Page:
Crain’s Chicago Business managing editor Ann Dwyer reports on the possible sale and conversion of the iconic Tribune Tower to condos and a hotel, and other business stories of the day.
Holy Name Cathedral’s parking lot may also undergo a radical transformation. Will one Chicago law firm's remarkably generous gender-neutral parental leave policy benefit birth a new trend? And North Chicago’s AbbVie pharmaceutical is dealt a patent blow to its top-selling arthritis drug, Humira.
Iconic Owners Selling Parts of Chicago Properties
Owners of two of Chicago’s most iconic institutions are considering major changes. The Tribune is considering offers for the Tribune Tower on Michigan Avenue by developers who would convert the iconic Gothic building into condos along with a possible hotel and rental apartments.
“All of this space is really up for grabs right now as the Tribune looks for ways to boost their bottom line,” Dwyer said.
Three developers are vying for the property which includes a parking lot to the east that can be built up.
“All of them are talking about the same types of ideas, though – hotel, residential, retail,” Dwyer said. “[The parking lot] is very, very lucrative, potentially attractive real estate right in the heart of Streeterville.”
Dwyer estimates the building and parking lot are worth $230 -$260 million.
However, the winning bidder may face substantial hurdles in the form of zoning changes.
The Archdiocese of Chicago is also considering selling its parking lot between State and Dearborn streets at Superior Street.
The deal could bring in much-needed cash to the Catholic Church’s already stretched coffers. A long-term lease is also under consideration.
Dwyer said for years, developers have been drooling over this lot, which could be worth between $80-$100 million.
“A lot of that depends on what types of developments ultimately are proposed for this site. And we’re talking probably a mix of residential and retail,” Dwyer said.
According to sources, parishioners have been promised more parking spaces and a park.
Gender-Neutral Parental Leave
One of Chicago’s premier law firms, Winston & Strawn, has jettisoned gender distinctions in its parental leave policy. Parents can now take 20 weeks, paid, to take care of their children.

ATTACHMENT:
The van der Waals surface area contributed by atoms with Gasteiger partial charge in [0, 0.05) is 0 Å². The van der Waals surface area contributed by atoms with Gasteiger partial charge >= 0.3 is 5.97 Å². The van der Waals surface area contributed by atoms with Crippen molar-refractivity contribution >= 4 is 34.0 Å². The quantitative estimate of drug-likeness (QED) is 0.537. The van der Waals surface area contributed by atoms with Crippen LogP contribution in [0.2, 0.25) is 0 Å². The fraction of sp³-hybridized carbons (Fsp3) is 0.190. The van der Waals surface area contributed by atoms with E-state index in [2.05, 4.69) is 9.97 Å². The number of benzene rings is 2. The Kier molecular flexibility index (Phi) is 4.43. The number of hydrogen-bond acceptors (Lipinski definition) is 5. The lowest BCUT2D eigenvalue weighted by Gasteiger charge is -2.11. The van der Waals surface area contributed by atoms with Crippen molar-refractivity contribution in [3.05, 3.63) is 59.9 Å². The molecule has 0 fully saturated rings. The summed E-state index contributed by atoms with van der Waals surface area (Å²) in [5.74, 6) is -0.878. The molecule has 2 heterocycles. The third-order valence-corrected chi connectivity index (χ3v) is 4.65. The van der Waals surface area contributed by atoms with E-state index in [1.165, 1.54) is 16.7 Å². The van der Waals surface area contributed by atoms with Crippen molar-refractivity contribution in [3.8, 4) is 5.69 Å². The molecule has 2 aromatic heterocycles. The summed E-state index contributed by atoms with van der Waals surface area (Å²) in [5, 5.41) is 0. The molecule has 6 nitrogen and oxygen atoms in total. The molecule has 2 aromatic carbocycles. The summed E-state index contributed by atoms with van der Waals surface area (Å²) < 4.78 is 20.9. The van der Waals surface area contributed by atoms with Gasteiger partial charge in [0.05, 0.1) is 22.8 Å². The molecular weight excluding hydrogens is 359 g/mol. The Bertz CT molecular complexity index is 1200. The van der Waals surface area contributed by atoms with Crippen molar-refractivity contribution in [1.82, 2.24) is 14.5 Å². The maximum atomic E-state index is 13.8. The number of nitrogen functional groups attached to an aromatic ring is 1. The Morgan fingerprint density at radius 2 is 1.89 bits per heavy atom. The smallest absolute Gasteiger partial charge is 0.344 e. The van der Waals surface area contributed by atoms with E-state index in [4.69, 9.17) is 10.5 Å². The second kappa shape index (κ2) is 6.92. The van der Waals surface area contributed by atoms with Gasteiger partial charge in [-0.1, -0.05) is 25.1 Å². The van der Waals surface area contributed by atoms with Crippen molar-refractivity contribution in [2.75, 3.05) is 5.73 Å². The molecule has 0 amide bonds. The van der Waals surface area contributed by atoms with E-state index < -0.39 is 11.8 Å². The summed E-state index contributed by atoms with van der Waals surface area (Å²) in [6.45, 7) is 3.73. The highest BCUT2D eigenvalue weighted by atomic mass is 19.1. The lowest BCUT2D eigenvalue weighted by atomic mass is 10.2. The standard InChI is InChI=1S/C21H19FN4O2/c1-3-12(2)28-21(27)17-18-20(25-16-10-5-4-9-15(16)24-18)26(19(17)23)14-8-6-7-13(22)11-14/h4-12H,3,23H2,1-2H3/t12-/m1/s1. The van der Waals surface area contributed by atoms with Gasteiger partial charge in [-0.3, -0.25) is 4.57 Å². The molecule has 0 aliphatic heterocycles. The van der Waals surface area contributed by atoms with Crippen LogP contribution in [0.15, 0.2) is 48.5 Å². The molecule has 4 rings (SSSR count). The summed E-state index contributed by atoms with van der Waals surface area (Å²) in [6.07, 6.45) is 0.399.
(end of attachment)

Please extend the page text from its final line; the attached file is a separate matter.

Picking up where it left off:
The firm, once run by former Republican Gov. Jim Thompson, already had gender-neutral language in its previous parental-leave policy using the terms “primary and secondary caregivers.”
Dwyer said the move is partly out of fairness.
“But also, it’s part of the talent hunt. They want to be competitive in the global talent market and they’ve reviewed their practices and feel that this is really something that can give them an edge,” Dwyer said.
But this generous policy only applies to the firm’s lawyers. Winston hopes the new policy will help retention and keep women on the partner track.
Major AbbVie Patent Dealt Blow
North Chicago’s AbbVie pharmaceutical company’s top-selling arthritis drug, Humira, had $14 billion in sales last year.
But now the U.S. Patent Trial and Appeal Board (PTAB) says that one of AbbVie’s Humira patents may be invalid. That could open the door for Coherus Biosciences Inc. to develop a similar arthritis drug. Coherus filed the patent challenge – but don’t discount AbbVie in this David and Goliath story.
Sign up for our morning newsletter to get all of our stories delivered to your mailbox each weekday.
More business stories from 'Chicago Tonight'
High-Flying, Bright Ideas to Boost Chicago Tourism
May 17: Meet two men who think gondolas and lights will give a significant boost to Chicago tourism.
Company that Helped Rebuild After Great Chicago Fire Now Closing Doors
May 17: Next month, one of the Chicago area's oldest manufacturers will shut its doors after 145 years. Haeger Potteries, a fourth-generation family business, played a key role in helping the city rebuild after the Great Chicago Fire of 1871. Jay Shefsky takes us inside.
For Englewood Residents, Whole Foods Offers Optimism, Revitalization
May 9: It's still months away from opening, but a new Whole Foods store in the beleaguered Englewood community has given residents and local entrepreneurs a lot to look forward to.